Monday, December 24, 2007

Empower Your Troublemakers

So here's a quick classroom management/rapport building technique that I use pretty much all the time. Whenever I have an errand to run whether it's delivering a note, making copies, or going to the library, I always ask my more ornery students to do it. Now I don't do this as any sort of punishment. I usually say, "I think I need some copies made." By now my better behaved students are breaking their arms volunteering. Rather than choose one of them though, I'll pick the kid who was late to class and has a problem controlling the volume (and pitch) of his voice. Doing this provides an opportunity for this student to show that they can make productive contributions to the class and prove that they can be trusted. I suppose there may be a slight risk involved, but it's paid off pretty well.

This is just a small way that I can build some rapport with students. When they come back, they're usually better behaved and more attentive for the rest of the class period, which is kind of the point of sending them on the errand. Students learn best when they feel best. I'm not trying to say that this tactic fills them with euphoric joy, but I think it can serve to improve their perception of the class. Students enjoy being given responsibility, especially the ones who aren't given it very much. School isn't just about learning facts from a book. It's about becoming a responsible adult. Students are never going to become responsible adults if they're never given the chance to show that they can be or have the potential to be. I'm offering neither the carrot nor the stick to these students, merely personal choice.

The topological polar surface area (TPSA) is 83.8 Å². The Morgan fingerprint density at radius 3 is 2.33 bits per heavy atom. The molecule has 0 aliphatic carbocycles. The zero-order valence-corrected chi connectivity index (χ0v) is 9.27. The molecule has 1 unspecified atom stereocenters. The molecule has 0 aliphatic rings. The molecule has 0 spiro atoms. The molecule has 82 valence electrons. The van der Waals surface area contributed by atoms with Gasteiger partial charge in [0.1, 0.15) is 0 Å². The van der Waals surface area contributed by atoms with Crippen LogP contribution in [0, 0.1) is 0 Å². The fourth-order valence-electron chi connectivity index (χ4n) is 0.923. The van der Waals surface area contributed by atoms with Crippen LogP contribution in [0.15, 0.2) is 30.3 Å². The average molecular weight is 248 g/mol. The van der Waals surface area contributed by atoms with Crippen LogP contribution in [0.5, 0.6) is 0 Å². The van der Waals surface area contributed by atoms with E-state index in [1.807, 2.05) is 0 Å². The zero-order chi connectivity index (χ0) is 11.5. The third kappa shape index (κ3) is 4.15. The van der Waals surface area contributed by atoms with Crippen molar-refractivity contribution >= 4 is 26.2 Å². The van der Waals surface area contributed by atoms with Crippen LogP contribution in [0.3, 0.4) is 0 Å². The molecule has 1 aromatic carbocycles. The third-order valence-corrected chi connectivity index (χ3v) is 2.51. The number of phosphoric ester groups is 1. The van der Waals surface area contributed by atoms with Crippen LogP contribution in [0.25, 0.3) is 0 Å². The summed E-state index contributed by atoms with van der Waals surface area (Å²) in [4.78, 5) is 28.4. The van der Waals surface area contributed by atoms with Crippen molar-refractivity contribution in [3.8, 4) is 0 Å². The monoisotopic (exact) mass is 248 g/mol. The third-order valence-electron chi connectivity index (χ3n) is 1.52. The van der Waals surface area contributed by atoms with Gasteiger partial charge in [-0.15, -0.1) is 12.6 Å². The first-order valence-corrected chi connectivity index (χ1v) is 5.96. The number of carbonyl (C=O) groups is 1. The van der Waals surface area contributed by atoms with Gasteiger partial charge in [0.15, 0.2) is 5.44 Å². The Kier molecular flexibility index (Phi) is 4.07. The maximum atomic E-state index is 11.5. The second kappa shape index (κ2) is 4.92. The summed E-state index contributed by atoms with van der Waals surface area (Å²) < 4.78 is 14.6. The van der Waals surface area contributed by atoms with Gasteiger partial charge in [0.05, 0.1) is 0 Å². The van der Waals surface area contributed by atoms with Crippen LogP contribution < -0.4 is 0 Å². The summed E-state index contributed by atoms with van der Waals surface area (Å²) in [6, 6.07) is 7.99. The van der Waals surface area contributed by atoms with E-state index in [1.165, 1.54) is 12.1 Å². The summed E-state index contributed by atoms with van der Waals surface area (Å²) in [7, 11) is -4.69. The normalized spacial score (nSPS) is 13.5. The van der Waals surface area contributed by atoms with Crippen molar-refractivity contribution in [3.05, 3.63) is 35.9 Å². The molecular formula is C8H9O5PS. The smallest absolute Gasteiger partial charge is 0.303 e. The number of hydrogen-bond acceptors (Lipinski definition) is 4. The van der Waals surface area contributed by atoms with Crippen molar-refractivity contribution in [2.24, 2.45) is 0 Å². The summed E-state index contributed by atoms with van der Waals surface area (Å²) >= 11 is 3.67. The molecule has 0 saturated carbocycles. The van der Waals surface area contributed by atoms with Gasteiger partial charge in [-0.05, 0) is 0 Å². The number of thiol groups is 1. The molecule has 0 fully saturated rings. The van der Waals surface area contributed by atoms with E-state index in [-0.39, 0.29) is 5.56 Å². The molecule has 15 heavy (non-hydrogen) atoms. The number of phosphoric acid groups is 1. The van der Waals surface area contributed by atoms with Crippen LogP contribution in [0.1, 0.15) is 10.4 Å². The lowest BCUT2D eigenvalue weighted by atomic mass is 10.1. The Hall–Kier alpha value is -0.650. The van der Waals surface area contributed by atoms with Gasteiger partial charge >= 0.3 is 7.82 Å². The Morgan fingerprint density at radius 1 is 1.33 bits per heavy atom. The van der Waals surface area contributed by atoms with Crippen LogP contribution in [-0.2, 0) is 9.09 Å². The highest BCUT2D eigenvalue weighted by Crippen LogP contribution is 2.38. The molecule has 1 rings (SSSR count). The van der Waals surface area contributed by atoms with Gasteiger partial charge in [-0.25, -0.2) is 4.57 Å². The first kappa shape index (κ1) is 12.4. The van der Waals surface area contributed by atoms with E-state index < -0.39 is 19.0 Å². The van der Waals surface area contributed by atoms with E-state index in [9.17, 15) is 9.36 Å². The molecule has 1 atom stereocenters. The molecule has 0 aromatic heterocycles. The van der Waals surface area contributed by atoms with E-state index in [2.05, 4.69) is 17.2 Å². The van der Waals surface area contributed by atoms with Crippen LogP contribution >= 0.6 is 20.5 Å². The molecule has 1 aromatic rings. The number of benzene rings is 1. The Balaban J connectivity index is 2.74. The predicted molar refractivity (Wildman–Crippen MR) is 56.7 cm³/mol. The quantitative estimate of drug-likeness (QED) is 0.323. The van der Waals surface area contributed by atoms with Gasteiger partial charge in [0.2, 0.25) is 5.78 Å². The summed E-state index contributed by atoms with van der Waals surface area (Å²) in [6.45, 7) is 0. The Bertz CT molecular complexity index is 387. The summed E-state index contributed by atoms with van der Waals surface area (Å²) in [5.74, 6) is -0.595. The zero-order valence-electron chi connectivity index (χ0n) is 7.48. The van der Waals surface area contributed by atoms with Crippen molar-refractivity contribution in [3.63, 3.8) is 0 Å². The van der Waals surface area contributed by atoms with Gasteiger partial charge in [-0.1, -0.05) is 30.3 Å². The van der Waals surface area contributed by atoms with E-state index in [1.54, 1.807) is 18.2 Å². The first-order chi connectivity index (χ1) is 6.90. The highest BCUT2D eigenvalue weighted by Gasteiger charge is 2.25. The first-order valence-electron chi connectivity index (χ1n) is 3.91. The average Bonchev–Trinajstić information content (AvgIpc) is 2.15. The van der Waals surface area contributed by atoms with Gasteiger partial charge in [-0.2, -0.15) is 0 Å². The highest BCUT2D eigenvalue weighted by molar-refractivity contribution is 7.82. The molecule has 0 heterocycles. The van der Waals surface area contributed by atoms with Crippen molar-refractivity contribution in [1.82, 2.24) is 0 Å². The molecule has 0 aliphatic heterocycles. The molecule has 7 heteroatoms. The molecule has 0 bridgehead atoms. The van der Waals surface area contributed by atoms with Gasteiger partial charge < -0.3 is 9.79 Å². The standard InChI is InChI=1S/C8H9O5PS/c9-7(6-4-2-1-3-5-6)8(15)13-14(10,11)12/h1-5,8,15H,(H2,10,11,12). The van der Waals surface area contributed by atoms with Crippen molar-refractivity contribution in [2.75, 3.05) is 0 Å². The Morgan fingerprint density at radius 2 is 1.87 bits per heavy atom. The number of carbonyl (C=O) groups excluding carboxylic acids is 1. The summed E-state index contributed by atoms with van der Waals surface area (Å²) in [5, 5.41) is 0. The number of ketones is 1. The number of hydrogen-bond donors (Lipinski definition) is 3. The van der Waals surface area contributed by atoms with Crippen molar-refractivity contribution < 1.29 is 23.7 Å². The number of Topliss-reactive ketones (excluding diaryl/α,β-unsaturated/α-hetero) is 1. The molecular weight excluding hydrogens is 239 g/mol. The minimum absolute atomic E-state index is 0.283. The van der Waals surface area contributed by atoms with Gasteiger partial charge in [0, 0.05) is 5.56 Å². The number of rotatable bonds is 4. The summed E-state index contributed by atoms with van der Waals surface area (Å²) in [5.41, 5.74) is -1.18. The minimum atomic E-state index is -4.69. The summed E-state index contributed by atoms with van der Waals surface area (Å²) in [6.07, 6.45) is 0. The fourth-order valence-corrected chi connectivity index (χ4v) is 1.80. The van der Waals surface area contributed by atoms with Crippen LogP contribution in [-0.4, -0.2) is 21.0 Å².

In any case, being able to involve all students in the regular classroom serves as the greatest benefit. Teaching to the top 25% of the class whether that be the top 25% of grades, behavior, or likability is simply irresponsible education. I suppose that's one of my goals for the next semester, involving more of my students. Some of them deliberately make the task more difficult, but I solider on. It's a slow process that requires reflection, flexibility and daily adjustment, but every day is an improvement. By empowering my troublemakers with personal responsibility, I'm one step closer to teaching to the full 100% of my class.